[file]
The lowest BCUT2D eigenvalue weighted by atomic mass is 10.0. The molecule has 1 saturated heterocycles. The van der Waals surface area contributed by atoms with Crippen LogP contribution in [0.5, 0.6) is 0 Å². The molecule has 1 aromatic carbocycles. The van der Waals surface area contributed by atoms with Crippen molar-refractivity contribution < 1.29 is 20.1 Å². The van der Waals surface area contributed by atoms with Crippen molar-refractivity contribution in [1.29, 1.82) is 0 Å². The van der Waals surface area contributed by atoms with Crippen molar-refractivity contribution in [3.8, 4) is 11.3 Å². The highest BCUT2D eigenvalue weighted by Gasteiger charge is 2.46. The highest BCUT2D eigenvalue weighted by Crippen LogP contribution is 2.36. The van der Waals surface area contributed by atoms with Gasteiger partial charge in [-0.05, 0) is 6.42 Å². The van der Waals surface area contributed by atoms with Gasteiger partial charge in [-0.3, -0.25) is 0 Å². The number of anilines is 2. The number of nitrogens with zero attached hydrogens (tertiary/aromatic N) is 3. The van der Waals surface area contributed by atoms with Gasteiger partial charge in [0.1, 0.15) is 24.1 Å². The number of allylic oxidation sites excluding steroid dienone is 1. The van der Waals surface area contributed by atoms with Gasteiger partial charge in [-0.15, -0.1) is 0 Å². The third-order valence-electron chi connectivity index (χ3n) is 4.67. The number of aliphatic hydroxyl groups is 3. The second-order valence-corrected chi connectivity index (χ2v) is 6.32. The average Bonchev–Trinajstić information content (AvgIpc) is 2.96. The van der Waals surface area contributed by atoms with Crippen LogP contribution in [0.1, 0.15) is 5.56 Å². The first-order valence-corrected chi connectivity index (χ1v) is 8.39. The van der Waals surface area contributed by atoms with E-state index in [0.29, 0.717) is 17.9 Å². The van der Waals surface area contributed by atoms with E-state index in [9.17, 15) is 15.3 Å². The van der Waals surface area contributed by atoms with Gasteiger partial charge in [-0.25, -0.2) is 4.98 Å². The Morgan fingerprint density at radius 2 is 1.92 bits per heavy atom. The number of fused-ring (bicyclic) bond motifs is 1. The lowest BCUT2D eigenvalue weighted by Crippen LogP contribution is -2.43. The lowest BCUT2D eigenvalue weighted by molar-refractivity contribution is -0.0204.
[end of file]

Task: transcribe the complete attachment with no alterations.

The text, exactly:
The lowest BCUT2D eigenvalue weighted by atomic mass is 10.0. The molecule has 1 saturated heterocycles. The van der Waals surface area contributed by atoms with Crippen LogP contribution in [0.5, 0.6) is 0 Å². The molecule has 1 aromatic carbocycles. The van der Waals surface area contributed by atoms with Crippen molar-refractivity contribution < 1.29 is 20.1 Å². The van der Waals surface area contributed by atoms with Crippen molar-refractivity contribution in [1.29, 1.82) is 0 Å². The van der Waals surface area contributed by atoms with Crippen molar-refractivity contribution in [3.8, 4) is 11.3 Å². The highest BCUT2D eigenvalue weighted by Gasteiger charge is 2.46. The highest BCUT2D eigenvalue weighted by Crippen LogP contribution is 2.36. The van der Waals surface area contributed by atoms with Gasteiger partial charge in [-0.05, 0) is 6.42 Å². The van der Waals surface area contributed by atoms with Gasteiger partial charge in [-0.3, -0.25) is 0 Å². The number of anilines is 2. The number of nitrogens with zero attached hydrogens (tertiary/aromatic N) is 3. The van der Waals surface area contributed by atoms with Gasteiger partial charge in [0.1, 0.15) is 24.1 Å². The number of allylic oxidation sites excluding steroid dienone is 1. The van der Waals surface area contributed by atoms with Gasteiger partial charge in [-0.15, -0.1) is 0 Å². The third-order valence-electron chi connectivity index (χ3n) is 4.67. The number of aliphatic hydroxyl groups is 3. The second-order valence-corrected chi connectivity index (χ2v) is 6.32. The average Bonchev–Trinajstić information content (AvgIpc) is 2.96. The van der Waals surface area contributed by atoms with Crippen LogP contribution in [0.1, 0.15) is 5.56 Å². The first-order valence-corrected chi connectivity index (χ1v) is 8.39. The van der Waals surface area contributed by atoms with E-state index in [0.29, 0.717) is 17.9 Å². The van der Waals surface area contributed by atoms with E-state index in [9.17, 15) is 15.3 Å². The van der Waals surface area contributed by atoms with Gasteiger partial charge in [-0.25, -0.2) is 4.98 Å². The Morgan fingerprint density at radius 2 is 1.92 bits per heavy atom. The number of fused-ring (bicyclic) bond motifs is 1. The lowest BCUT2D eigenvalue weighted by Crippen LogP contribution is -2.43. The lowest BCUT2D eigenvalue weighted by molar-refractivity contribution is -0.0204.